Isaac Feldberg’s review published on Letterboxd:
“I don’t care about the truth about yourself. This story is too predictable.”
One of the best uses of stop-motion at the movies, period, like a bedtime story by Faberge: endlessly charming and humane, teeming with rich emotional resonance, and wonderfully imaginative in establishing an entire world that feels alive around its whimsically hand-crafted characters, who are voiced warmly and move as if wound up by little keys in their backs.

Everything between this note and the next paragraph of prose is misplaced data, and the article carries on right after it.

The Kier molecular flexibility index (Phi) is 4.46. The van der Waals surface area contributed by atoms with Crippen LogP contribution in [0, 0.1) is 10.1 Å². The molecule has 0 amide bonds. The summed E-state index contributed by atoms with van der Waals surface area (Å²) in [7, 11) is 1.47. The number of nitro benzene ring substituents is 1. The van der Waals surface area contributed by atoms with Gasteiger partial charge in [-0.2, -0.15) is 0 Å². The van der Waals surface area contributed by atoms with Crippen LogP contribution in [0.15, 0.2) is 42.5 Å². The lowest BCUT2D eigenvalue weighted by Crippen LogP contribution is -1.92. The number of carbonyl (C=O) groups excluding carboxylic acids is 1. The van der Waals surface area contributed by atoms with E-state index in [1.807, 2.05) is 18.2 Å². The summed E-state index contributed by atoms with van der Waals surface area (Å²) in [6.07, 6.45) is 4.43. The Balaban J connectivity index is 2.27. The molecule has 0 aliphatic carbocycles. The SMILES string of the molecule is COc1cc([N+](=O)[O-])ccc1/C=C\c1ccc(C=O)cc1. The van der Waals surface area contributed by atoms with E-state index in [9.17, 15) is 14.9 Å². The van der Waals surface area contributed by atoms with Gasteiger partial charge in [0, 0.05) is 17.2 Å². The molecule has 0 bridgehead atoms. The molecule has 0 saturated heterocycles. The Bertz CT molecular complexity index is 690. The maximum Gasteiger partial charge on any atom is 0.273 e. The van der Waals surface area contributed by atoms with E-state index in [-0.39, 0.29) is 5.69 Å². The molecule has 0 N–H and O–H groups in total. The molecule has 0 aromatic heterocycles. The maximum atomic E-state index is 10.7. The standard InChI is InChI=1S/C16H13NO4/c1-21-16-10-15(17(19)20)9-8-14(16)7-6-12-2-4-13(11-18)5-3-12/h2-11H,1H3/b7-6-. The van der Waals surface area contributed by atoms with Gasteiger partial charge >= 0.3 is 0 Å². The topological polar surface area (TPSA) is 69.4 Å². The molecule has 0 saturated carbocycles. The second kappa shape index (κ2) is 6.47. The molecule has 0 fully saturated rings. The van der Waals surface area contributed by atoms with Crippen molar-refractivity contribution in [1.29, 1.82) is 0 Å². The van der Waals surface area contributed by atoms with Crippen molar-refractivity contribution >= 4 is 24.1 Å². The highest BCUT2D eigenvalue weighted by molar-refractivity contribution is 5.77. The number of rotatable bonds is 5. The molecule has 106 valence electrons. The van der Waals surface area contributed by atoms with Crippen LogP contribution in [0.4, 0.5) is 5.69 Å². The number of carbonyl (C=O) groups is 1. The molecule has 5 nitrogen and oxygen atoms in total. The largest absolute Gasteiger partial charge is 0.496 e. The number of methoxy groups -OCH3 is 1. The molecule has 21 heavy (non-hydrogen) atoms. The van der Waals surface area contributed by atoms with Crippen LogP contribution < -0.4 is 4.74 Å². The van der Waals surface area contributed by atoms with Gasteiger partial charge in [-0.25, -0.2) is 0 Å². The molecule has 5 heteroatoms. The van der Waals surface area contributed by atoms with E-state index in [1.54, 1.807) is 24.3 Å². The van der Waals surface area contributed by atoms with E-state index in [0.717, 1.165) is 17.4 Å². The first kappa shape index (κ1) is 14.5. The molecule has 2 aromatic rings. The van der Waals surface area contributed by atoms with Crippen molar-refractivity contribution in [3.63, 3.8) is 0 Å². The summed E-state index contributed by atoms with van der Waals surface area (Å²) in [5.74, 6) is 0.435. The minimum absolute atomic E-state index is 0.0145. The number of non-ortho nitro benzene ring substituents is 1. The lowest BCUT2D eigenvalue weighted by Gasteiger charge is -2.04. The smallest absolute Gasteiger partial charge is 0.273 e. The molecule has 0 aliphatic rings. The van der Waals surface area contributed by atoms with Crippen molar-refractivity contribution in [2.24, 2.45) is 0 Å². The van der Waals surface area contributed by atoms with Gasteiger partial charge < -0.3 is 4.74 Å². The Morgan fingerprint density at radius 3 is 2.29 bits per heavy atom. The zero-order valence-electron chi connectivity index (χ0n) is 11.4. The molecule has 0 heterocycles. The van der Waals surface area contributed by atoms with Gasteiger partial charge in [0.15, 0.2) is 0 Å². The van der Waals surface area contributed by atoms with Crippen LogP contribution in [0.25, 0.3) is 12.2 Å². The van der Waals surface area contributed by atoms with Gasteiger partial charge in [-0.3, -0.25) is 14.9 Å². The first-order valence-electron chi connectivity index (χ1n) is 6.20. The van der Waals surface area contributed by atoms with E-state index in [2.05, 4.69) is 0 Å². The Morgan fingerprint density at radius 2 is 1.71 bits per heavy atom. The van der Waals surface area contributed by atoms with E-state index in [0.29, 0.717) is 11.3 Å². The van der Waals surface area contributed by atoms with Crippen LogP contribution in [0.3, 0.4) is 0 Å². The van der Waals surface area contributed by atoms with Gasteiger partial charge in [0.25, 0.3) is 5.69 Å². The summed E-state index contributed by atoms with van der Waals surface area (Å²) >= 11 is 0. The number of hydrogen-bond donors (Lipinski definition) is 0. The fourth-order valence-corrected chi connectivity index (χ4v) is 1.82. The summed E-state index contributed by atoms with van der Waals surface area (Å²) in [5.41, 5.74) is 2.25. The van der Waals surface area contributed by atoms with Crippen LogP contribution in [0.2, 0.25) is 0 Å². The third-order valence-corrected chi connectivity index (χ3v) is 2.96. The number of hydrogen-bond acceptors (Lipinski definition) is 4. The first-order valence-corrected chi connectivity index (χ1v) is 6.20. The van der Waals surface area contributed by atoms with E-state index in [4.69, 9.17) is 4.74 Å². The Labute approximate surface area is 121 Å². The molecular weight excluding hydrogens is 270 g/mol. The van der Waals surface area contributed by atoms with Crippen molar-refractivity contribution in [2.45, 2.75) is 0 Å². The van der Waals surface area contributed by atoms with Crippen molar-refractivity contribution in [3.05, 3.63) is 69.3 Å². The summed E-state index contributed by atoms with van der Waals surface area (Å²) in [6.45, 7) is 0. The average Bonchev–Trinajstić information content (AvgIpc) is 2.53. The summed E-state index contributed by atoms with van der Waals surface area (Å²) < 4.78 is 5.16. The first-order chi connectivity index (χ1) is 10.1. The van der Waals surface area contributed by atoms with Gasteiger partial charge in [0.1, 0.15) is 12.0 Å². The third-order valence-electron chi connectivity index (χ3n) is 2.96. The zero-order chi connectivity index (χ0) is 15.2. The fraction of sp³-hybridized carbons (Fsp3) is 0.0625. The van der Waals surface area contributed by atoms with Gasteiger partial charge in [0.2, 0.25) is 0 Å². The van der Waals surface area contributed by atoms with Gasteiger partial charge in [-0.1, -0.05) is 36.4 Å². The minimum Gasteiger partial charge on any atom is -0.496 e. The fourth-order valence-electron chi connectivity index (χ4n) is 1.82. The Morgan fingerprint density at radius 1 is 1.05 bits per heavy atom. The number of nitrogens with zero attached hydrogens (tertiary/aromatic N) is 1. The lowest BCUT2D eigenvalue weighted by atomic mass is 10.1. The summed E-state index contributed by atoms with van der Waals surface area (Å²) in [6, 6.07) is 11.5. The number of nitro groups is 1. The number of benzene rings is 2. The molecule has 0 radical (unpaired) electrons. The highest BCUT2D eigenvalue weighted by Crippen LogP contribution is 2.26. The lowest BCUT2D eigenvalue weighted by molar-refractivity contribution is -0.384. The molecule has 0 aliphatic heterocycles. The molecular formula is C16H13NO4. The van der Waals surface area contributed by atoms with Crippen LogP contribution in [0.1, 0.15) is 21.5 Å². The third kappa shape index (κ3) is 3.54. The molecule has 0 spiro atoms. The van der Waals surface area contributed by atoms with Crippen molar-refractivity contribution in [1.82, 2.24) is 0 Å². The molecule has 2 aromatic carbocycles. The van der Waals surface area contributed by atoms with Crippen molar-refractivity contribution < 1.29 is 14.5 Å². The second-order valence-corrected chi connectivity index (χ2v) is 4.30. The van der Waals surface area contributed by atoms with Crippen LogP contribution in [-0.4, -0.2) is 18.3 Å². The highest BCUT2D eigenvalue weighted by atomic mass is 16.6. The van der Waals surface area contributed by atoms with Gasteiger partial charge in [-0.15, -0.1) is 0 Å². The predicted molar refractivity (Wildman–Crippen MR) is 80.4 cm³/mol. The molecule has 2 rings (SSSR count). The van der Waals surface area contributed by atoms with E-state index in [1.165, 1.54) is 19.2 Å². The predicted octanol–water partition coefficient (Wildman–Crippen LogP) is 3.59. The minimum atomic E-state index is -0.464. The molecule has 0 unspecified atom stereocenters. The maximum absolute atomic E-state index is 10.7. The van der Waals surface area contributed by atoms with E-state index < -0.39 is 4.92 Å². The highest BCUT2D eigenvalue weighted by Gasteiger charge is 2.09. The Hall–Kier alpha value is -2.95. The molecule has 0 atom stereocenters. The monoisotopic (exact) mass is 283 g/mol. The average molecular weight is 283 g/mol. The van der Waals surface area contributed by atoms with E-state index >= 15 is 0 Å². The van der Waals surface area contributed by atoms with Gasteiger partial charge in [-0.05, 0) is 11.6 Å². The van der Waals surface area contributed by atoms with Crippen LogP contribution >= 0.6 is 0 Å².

Fantastic Mr. Fox fits snugly within Wes Anderson’s filmography for its intricately off-center compositions, killer song choices, impeccable ensemble, bittersweet tenor, and thematic pre-occupation with the plights of the father figure. There’s so much in here that’s touching and carefully lovely about finding your way in the world by finding your place in a family. But it’s also Anderson’s finest heist movie (which is saying something) and exalts in that genre’s trappings on a level that makes it one of the more accessible movies in his filmography.